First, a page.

Rosewood is noted to be the most lucrative illegal operation in wild fauna and flora especially across the West African region. The high demand from China has led to illegal logging across the continent thereby increasing the exploitation and exportation of rosewood. The continent is losing huge sums of money due to unsustainable means of harvesting its natural resources as well as through illegal trading which in turn have devastating effects on the environment.
While these resources are dwindling with some going into extinction, the Africa Union (AU) has continuously expressed concern that if the trends of unsustainable exploitation of the resources are not put to a halt, the continent may face more severe implications in the near future. The AU is bringing governments and other relevant stakeholders together to see the need to preserve and conserve their resources; both plant and animals.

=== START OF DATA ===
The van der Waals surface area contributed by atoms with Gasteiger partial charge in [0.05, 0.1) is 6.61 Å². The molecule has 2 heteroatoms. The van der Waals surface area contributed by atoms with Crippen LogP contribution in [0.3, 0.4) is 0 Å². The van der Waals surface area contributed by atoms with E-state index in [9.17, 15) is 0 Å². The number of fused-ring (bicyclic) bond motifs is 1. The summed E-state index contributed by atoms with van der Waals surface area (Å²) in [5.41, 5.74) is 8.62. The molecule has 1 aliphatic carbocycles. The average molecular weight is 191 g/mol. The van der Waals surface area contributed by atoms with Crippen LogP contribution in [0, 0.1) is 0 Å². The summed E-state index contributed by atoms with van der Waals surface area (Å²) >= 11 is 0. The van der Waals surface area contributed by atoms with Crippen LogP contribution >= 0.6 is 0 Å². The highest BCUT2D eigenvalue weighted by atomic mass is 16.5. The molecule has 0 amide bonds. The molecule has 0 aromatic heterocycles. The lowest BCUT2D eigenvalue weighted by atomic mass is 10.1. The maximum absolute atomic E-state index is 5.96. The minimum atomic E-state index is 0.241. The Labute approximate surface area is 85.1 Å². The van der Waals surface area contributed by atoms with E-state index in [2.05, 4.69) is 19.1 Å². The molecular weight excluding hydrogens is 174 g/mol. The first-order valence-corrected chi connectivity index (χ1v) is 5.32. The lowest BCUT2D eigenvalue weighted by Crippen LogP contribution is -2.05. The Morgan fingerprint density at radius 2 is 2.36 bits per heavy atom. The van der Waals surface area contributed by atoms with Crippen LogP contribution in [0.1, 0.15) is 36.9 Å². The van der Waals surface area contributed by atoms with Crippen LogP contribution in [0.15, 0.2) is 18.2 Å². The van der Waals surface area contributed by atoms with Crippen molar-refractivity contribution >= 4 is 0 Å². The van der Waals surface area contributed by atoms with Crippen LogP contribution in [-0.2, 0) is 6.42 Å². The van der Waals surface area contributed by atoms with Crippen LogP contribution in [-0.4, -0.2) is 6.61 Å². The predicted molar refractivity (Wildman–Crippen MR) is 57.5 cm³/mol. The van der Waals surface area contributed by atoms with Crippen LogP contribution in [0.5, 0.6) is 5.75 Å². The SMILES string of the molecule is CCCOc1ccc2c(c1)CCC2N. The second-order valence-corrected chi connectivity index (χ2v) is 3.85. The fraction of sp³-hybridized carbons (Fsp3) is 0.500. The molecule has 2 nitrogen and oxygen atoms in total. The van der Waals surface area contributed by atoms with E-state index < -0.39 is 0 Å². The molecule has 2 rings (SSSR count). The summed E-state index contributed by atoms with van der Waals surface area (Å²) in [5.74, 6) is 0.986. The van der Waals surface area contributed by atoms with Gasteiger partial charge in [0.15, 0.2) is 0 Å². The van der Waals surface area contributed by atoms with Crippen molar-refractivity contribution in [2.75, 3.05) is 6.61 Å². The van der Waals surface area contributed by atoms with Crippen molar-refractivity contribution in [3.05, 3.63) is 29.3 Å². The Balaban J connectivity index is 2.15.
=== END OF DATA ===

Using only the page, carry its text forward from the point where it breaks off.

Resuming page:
The West African region is the worst hit on illegal rosewood trade with Nigeria, Ghana and Gambia being the highest countries with 85 per cent exportation. Such illegal exploitation leaves in its trail massive environmental degradation. However, Nigeria and Guinea are currently banned from exporting rosewood by the Convention on International Trade in Endangered Species of Wild Fauna and Flora (CITES) due to the excessive illegal export of the wood from the countries.
The dialogue on illegal exploitation and trade in rosewood, which was organised by the AU in partnership with Forest Trend and the Guinea government, sought to put an end to the trend and the need to develop harmonized policies for the continent to tackle the unlawful business.